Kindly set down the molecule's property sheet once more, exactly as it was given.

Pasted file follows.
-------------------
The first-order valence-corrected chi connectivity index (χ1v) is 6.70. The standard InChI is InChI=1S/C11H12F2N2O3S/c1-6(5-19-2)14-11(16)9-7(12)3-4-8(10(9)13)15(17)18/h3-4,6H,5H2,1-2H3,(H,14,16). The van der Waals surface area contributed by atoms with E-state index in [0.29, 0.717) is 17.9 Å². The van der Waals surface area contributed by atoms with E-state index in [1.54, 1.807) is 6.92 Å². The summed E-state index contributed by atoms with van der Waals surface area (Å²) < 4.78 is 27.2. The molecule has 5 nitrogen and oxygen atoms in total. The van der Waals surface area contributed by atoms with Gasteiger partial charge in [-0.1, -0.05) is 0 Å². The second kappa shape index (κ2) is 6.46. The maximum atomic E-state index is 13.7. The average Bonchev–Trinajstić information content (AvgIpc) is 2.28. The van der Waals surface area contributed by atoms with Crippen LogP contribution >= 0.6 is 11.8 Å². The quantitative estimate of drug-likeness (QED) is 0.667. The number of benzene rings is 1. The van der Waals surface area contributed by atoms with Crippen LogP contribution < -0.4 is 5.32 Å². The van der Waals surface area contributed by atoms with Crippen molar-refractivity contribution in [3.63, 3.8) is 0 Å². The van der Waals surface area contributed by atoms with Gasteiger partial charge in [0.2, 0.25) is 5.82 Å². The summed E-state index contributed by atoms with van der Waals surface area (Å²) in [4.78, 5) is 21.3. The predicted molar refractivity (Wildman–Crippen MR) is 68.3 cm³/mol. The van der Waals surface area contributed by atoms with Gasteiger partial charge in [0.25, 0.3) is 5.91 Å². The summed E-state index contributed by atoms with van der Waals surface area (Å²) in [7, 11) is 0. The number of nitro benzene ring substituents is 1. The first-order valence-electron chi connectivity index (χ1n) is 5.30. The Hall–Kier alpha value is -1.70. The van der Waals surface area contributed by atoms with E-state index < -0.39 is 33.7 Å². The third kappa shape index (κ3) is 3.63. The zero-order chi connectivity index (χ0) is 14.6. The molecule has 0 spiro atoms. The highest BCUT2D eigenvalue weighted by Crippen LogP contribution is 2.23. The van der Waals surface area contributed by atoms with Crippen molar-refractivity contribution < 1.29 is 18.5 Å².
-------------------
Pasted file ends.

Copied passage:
The first-order valence-corrected chi connectivity index (χ1v) is 6.70. The standard InChI is InChI=1S/C11H12F2N2O3S/c1-6(5-19-2)14-11(16)9-7(12)3-4-8(10(9)13)15(17)18/h3-4,6H,5H2,1-2H3,(H,14,16). The van der Waals surface area contributed by atoms with E-state index in [0.29, 0.717) is 17.9 Å². The van der Waals surface area contributed by atoms with E-state index in [1.54, 1.807) is 6.92 Å². The summed E-state index contributed by atoms with van der Waals surface area (Å²) < 4.78 is 27.2. The molecule has 5 nitrogen and oxygen atoms in total. The van der Waals surface area contributed by atoms with Gasteiger partial charge in [-0.1, -0.05) is 0 Å². The second kappa shape index (κ2) is 6.46. The maximum atomic E-state index is 13.7. The average Bonchev–Trinajstić information content (AvgIpc) is 2.28. The van der Waals surface area contributed by atoms with Crippen LogP contribution >= 0.6 is 11.8 Å². The quantitative estimate of drug-likeness (QED) is 0.667. The number of benzene rings is 1. The van der Waals surface area contributed by atoms with Crippen LogP contribution < -0.4 is 5.32 Å². The van der Waals surface area contributed by atoms with Crippen molar-refractivity contribution in [3.63, 3.8) is 0 Å². The van der Waals surface area contributed by atoms with Gasteiger partial charge in [0.2, 0.25) is 5.82 Å². The summed E-state index contributed by atoms with van der Waals surface area (Å²) in [4.78, 5) is 21.3. The predicted molar refractivity (Wildman–Crippen MR) is 68.3 cm³/mol. The van der Waals surface area contributed by atoms with Gasteiger partial charge in [0.25, 0.3) is 5.91 Å². The summed E-state index contributed by atoms with van der Waals surface area (Å²) in [7, 11) is 0. The number of nitro benzene ring substituents is 1. The first-order valence-electron chi connectivity index (χ1n) is 5.30. The Hall–Kier alpha value is -1.70. The van der Waals surface area contributed by atoms with E-state index < -0.39 is 33.7 Å². The third kappa shape index (κ3) is 3.63. The zero-order chi connectivity index (χ0) is 14.6. The molecule has 0 spiro atoms. The highest BCUT2D eigenvalue weighted by Crippen LogP contribution is 2.23. The van der Waals surface area contributed by atoms with Crippen molar-refractivity contribution < 1.29 is 18.5 Å².